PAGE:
Trade-off strategy of leaf functional traits of desert halophyte Lycium ruthenicum in the lower reaches of Heihe River, Northwest China: response to soil moisture and salinity [post]

2019 unpublished
KEYWORDS Soil salinity ·Soil water ·Desert halophyte ·Leaf functional traits ·Lycium ruthenicum 2 Abstract Abstract Background: Understanding salinity resistance and water utilization on shrub species is a challenge to the management and conservation of desert halophytes. Lycium ruthenicum Murr.with a significant soil and water conservation capacity, is one of the dominant shrubs and halophytes in the lower reaches of the Heihe River, Northwest China. In this paper, the effects of two depths (
more » ... ts of two depths ( 0-40 and 40-80 cm) of soil salinities and water contents on the leaf functional traits of eight L. ruthenicum communities in different distances from the main channel were studied. Fourteen leaf water physiological and ecological stoichiometric traits were investigated, linking with soil factors to explain desert plant trade-off strategies. Results: Specific leaf volume (SLV), specific leaf area (SLA), leaf thickness (LT), nitrogen (N), C:N, C:P could serve as good indicators of drought and saline resistance. Low N, specific leaf area (SLA) indicated that the plant was located at the slow investment-return axis of the species resource utilization. Low C:N, C:P showed that L. ruthenicum had a defensive life history strategy at drought and salinity areas. The RDA results showed that 0-40 and 40-80 cm soil properties respectively explained 93.45% and 99.96% leaf traits variation. Soil water contents, HCO3had extremely positive correlation (P<0.01) with leaf functional traits. Shallow soil water contents significantly affects P, and deeper soil water contents significantly responds C and N; shallow soil salinity significantly affected LT, C and N contents, whereas deeper soil salinity significantly affected N and SLV. Conclusions: L. ruthenicum had a foliar resource acquisition and resource conservation trade-off with a defensive life history strategy in the area of drought and salinity. This finding provides baseline information to facilitate the management and restoration of arid-saline desert ecosystem. Background Green leaves collect and store nutrients to become the basis of terrestrial ecosystem function. Through many people's discussion, functional traits are defined as measurable morphological, physiological, and phenological properties that are related to individual adaptation [1], these three classification traits accordingly include specific leaf area (SLA), specific leaf volume (SLV), photosynthetic rate, plant height, seed mass, etc. Plant functional traits are a hot topic in current ecological research, aiming to clearly link the phenotypes and physiological changes of individual Declarations Authors' contributions SJL conceived and designed the experiments, revised the first draft; WG analyzed the data and wrote draft; HW and WG performed experiments; GQW and PXS guided writing and participated in the survey. All authors read and approved the final manuscript. Acknowledgements We are grateful to ZQ Li, KB Li, YL, JZ Chen for their help with fieldwork, to RL Zhao with lab work, and to Dr. LY for identifying plant species. Ethics approval and consent to participate There was no requirement to seek ethical approval to carry out the work described above. Consent for publication Not applicable.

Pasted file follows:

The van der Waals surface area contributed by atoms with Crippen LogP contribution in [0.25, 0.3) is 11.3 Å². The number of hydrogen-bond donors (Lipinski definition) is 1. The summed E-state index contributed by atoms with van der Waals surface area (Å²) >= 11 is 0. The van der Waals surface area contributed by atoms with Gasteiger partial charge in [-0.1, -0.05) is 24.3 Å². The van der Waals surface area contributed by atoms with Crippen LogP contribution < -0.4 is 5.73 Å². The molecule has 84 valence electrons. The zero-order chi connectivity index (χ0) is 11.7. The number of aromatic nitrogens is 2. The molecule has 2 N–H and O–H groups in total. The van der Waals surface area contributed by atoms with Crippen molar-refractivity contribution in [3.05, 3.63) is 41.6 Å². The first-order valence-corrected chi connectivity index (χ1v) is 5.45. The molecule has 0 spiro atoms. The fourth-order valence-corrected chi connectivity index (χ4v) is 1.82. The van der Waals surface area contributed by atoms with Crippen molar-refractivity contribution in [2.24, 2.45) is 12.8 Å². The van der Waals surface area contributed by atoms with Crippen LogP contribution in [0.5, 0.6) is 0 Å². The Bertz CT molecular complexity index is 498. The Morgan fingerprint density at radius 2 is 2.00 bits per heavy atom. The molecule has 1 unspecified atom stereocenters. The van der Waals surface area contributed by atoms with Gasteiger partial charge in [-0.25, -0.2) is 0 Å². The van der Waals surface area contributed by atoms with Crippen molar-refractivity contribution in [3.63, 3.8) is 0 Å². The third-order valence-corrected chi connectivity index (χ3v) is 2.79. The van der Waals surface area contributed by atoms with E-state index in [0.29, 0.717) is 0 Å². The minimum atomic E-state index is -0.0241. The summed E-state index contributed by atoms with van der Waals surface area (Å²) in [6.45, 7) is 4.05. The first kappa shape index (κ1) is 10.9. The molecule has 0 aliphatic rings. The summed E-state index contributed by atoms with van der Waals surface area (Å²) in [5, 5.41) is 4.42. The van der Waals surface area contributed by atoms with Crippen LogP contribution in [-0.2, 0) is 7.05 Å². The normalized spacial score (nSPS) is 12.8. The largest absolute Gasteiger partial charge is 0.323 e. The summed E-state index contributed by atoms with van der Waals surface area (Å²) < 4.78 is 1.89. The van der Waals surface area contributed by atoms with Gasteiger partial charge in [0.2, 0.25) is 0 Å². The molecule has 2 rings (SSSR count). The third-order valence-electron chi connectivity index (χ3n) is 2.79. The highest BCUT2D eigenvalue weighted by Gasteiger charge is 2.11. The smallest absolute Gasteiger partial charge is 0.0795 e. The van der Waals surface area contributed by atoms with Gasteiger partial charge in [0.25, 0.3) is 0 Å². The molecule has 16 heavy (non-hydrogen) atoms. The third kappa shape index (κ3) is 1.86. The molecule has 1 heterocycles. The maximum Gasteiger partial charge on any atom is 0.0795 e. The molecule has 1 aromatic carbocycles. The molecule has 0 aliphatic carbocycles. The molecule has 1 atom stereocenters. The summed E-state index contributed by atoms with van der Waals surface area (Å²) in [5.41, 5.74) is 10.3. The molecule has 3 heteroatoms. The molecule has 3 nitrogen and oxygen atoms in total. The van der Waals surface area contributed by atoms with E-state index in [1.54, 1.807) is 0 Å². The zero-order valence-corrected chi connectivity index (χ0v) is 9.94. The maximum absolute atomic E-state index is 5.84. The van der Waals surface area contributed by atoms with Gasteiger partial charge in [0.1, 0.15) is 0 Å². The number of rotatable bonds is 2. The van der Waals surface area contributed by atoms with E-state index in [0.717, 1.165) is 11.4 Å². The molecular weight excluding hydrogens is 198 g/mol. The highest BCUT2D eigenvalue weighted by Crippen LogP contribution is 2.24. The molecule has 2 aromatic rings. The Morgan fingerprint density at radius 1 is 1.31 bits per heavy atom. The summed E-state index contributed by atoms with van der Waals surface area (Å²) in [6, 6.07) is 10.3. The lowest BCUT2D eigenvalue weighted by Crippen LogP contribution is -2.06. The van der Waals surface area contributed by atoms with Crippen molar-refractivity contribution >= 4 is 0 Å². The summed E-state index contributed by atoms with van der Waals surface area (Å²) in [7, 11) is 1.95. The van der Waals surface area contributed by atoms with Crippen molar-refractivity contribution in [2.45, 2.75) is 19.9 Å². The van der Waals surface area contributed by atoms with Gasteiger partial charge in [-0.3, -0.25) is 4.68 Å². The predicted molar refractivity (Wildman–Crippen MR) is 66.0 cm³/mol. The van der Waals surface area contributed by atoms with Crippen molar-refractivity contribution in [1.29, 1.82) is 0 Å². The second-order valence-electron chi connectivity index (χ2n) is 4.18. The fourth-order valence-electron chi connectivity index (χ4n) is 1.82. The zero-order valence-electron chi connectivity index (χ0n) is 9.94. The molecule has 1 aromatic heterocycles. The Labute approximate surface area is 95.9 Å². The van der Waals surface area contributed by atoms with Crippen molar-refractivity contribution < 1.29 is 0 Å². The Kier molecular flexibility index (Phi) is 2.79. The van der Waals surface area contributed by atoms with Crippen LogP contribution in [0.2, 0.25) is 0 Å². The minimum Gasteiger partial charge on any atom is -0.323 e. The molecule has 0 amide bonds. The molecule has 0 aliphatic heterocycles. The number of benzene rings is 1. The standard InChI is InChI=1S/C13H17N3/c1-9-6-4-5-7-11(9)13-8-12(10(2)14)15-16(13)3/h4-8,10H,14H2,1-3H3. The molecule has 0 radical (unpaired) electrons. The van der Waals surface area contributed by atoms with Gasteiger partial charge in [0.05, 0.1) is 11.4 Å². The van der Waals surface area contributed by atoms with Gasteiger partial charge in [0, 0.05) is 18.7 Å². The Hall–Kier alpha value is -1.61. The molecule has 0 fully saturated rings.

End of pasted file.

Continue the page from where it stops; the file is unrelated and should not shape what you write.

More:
doi:10.21203/rs.2.13833/v1 fatcat:nhhnui4p2za67hp4pfxxbvspqq